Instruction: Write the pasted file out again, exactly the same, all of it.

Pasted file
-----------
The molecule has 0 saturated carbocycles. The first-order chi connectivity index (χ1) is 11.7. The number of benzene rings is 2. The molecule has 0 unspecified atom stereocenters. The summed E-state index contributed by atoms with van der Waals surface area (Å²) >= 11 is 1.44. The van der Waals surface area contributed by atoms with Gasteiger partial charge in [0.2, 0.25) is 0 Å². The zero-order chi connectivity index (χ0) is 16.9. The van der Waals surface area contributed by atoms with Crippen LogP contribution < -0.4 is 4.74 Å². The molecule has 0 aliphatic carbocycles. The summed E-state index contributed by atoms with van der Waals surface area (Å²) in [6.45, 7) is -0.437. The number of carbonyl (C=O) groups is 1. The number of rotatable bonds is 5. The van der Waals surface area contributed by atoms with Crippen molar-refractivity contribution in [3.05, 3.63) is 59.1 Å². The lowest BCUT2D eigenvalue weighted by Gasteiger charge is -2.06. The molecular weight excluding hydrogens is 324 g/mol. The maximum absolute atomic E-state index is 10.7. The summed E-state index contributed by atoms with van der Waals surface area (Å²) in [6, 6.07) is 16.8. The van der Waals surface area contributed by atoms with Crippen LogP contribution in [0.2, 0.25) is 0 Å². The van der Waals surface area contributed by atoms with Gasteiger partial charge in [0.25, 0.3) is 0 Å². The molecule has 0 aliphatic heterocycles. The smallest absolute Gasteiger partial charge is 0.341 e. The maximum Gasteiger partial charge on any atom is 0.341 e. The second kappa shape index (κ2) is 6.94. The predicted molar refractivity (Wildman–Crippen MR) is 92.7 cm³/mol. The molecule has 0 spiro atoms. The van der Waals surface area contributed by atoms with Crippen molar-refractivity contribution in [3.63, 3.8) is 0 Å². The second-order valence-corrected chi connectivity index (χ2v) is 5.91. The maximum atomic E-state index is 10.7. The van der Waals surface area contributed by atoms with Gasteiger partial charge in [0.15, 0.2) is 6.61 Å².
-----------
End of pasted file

The molecule has 0 saturated carbocycles. The first-order chi connectivity index (χ1) is 11.7. The number of benzene rings is 2. The molecule has 0 unspecified atom stereocenters. The summed E-state index contributed by atoms with van der Waals surface area (Å²) >= 11 is 1.44. The van der Waals surface area contributed by atoms with Gasteiger partial charge in [0.2, 0.25) is 0 Å². The zero-order chi connectivity index (χ0) is 16.9. The van der Waals surface area contributed by atoms with Crippen LogP contribution < -0.4 is 4.74 Å². The molecule has 0 aliphatic carbocycles. The summed E-state index contributed by atoms with van der Waals surface area (Å²) in [6.45, 7) is -0.437. The number of carbonyl (C=O) groups is 1. The number of rotatable bonds is 5. The van der Waals surface area contributed by atoms with Crippen molar-refractivity contribution in [3.05, 3.63) is 59.1 Å². The lowest BCUT2D eigenvalue weighted by Gasteiger charge is -2.06. The molecular weight excluding hydrogens is 324 g/mol. The maximum absolute atomic E-state index is 10.7. The summed E-state index contributed by atoms with van der Waals surface area (Å²) in [6, 6.07) is 16.8. The van der Waals surface area contributed by atoms with Crippen LogP contribution in [0.2, 0.25) is 0 Å². The van der Waals surface area contributed by atoms with Gasteiger partial charge in [0.25, 0.3) is 0 Å². The molecule has 0 aliphatic heterocycles. The smallest absolute Gasteiger partial charge is 0.341 e. The maximum Gasteiger partial charge on any atom is 0.341 e. The second kappa shape index (κ2) is 6.94. The predicted molar refractivity (Wildman–Crippen MR) is 92.7 cm³/mol. The molecule has 0 spiro atoms. The van der Waals surface area contributed by atoms with Crippen molar-refractivity contribution in [3.63, 3.8) is 0 Å². The second-order valence-corrected chi connectivity index (χ2v) is 5.91. The maximum atomic E-state index is 10.7. The van der Waals surface area contributed by atoms with Gasteiger partial charge in [0.15, 0.2) is 6.61 Å².